Exhibition to commemorate the centenary of the Royal Masonic Hospital

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Thought that members of the Health Archives and Records Group might like to know about our current exhibition, Healing Through Kindness, which commemorates the centenary of the founding of the Royal Masonic Hospital. For further details see: http://freemasonry.london.museum/event/exhibition-healing-through-kindness/

The exhibition will be open Monday to Friday 10am until 5pm until 7 April 2017.

Opened as a hospital for war casualties in 1916, it was conceived originally as a hospital for freemasons in 1911. The First World War led to a change it plans and the freemasons offered to run the facility for the War Office if that government body found it suitable premises. The former Chelsea Hospital for Women was secured and the freemasons met all the running costs for the Freemasons’ War Hospital at 237 Fulham Road, Chelsea. It proved so successful that a second hospital was established at Fulham Palace in 1917 and a convalescent facility in Caversham, Berks as well.

After hostilities ceased the Hospital re-opened as the Freemasons Hospital and Nursing Home in 1920 and treated freemasons, their wives and children. This was before the formation of the National Health Service, when private nursing or hospital admittance was expensive for those on average incomes but public charitable hospitals offered limited, basic care.

Funds to maintain and finance the Hospital were raised by members and it proved so successful that a new, purpose-built Hospital with over 200 beds was opened in premises at Ravenscourt Park, Hammersmith in 1933. Opened by King George V and Queen Mary, the new building was known as The Royal Masonic Hospital.

The Wakefield Wing opened in 1958 with new operating theatres, wards and a nurse training school. Nurse training began in 1948 in the hospital basement until the purpose-built school and nurses home opened. Nurses who qualified at the Hospital wore a special silver belt buckle and were well-regarded within medical circles for their expertise and training. The Percy Still Wing, named after one of the founders of the Hospital, opened in 1976, providing state of the art operating theatres and a new pathology laboratory.

Freemasons contributed to care according to their means or was funded by the Hospital charitable funds. By the 1980s the Hospital accepted non-Masonic private patients as freemasons explored private medical treatment locally or chose NHS treatment. A series of Masonic reports recommended closure of the Hospital and support of local treatment for members requiring medical care. Despite these recommendations, the Hospital remained a popular cause among members and the Hospital continued to offer innovative services, such as Neurolinguistic Therapy and a private IVF Unit run by Robert Winston and Raul Magara during the 1980s-1990s. However, rising medical and service costs led to the closure of the Hospital in 1996.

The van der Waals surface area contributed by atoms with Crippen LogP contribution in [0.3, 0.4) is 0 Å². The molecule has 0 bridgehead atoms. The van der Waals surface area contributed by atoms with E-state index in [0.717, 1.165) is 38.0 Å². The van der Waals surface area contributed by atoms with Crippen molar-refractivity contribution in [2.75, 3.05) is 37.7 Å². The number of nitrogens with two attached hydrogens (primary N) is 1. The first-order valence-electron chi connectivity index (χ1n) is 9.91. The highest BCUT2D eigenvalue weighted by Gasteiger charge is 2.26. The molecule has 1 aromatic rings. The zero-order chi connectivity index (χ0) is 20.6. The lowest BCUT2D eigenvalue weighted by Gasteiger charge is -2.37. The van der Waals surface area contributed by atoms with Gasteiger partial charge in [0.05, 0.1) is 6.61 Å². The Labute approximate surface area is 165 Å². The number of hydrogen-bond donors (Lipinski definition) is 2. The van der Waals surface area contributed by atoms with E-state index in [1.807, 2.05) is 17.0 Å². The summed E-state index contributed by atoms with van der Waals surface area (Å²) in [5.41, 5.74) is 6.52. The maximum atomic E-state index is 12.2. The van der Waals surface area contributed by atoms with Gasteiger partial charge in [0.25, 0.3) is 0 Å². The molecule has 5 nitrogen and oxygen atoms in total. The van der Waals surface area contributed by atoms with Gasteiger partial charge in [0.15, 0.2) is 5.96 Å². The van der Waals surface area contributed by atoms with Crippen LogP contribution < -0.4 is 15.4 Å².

The exhibition draws on the archives of the Royal Masonic Hospital which are now catalogued to item level, with details included in our on-line catalogue, reference: GBR 1991 RMH – see http://freemasonry.london.museum/catalogue16.php

Publication of the Survey of Hospital Records In Ireland

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The National Archives of Ireland have published their survey of hospital archives in Ireland. The survey funded by the Wellcome Trust was carried out between May 2014 and December 2015 with the objective of establishing the location, extent, content and condition of the archives of hospitals in the Republic of Ireland. Approximately 200 locations were identified as holding records and It was envisaged that the survey findings and recommendations would provide a basis for the development of policy on permanent preservation and access, and facilitate the formulation of a strategy to ensure the transfer of all records of permanent value to the custody of archival institutions.

For more information on the survey and to download a copy please visit the following link: http://www.nationalarchives.ie/2016/11/talk-on-survey-of-hospital-archives-22-november-at-1800/